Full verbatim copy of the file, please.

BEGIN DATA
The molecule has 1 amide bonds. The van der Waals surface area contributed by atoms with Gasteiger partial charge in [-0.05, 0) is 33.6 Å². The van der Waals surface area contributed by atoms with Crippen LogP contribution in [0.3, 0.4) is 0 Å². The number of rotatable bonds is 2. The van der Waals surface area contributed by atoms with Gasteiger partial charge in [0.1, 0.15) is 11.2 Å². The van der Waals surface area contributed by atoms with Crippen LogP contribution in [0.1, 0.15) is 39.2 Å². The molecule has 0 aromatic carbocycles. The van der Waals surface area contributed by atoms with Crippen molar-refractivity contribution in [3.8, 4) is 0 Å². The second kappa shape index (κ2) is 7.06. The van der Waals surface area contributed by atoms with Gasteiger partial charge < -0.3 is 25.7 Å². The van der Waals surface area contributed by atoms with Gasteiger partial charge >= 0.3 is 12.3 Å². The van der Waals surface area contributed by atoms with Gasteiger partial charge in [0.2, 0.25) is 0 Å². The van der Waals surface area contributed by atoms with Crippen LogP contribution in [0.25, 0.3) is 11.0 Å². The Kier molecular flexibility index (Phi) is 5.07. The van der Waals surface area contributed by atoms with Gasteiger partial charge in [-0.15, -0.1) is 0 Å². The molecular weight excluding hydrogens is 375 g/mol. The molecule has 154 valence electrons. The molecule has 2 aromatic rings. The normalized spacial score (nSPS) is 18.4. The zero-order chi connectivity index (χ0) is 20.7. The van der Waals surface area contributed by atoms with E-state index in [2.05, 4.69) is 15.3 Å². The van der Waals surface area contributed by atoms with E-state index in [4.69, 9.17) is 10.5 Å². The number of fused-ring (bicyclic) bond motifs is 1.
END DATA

The molecule has 1 amide bonds. The van der Waals surface area contributed by atoms with Gasteiger partial charge in [-0.05, 0) is 33.6 Å². The van der Waals surface area contributed by atoms with Crippen LogP contribution in [0.3, 0.4) is 0 Å². The number of rotatable bonds is 2. The van der Waals surface area contributed by atoms with Gasteiger partial charge in [0.1, 0.15) is 11.2 Å². The van der Waals surface area contributed by atoms with Crippen LogP contribution in [0.1, 0.15) is 39.2 Å². The molecule has 0 aromatic carbocycles. The van der Waals surface area contributed by atoms with Crippen molar-refractivity contribution in [3.8, 4) is 0 Å². The second kappa shape index (κ2) is 7.06. The van der Waals surface area contributed by atoms with Gasteiger partial charge < -0.3 is 25.7 Å². The van der Waals surface area contributed by atoms with Gasteiger partial charge >= 0.3 is 12.3 Å². The van der Waals surface area contributed by atoms with Gasteiger partial charge in [0.2, 0.25) is 0 Å². The van der Waals surface area contributed by atoms with Crippen LogP contribution in [0.25, 0.3) is 11.0 Å². The Kier molecular flexibility index (Phi) is 5.07. The van der Waals surface area contributed by atoms with Gasteiger partial charge in [-0.15, -0.1) is 0 Å². The molecular weight excluding hydrogens is 375 g/mol. The molecule has 154 valence electrons. The molecule has 2 aromatic rings. The normalized spacial score (nSPS) is 18.4. The zero-order chi connectivity index (χ0) is 20.7. The van der Waals surface area contributed by atoms with E-state index in [2.05, 4.69) is 15.3 Å². The van der Waals surface area contributed by atoms with E-state index in [4.69, 9.17) is 10.5 Å². The number of fused-ring (bicyclic) bond motifs is 1.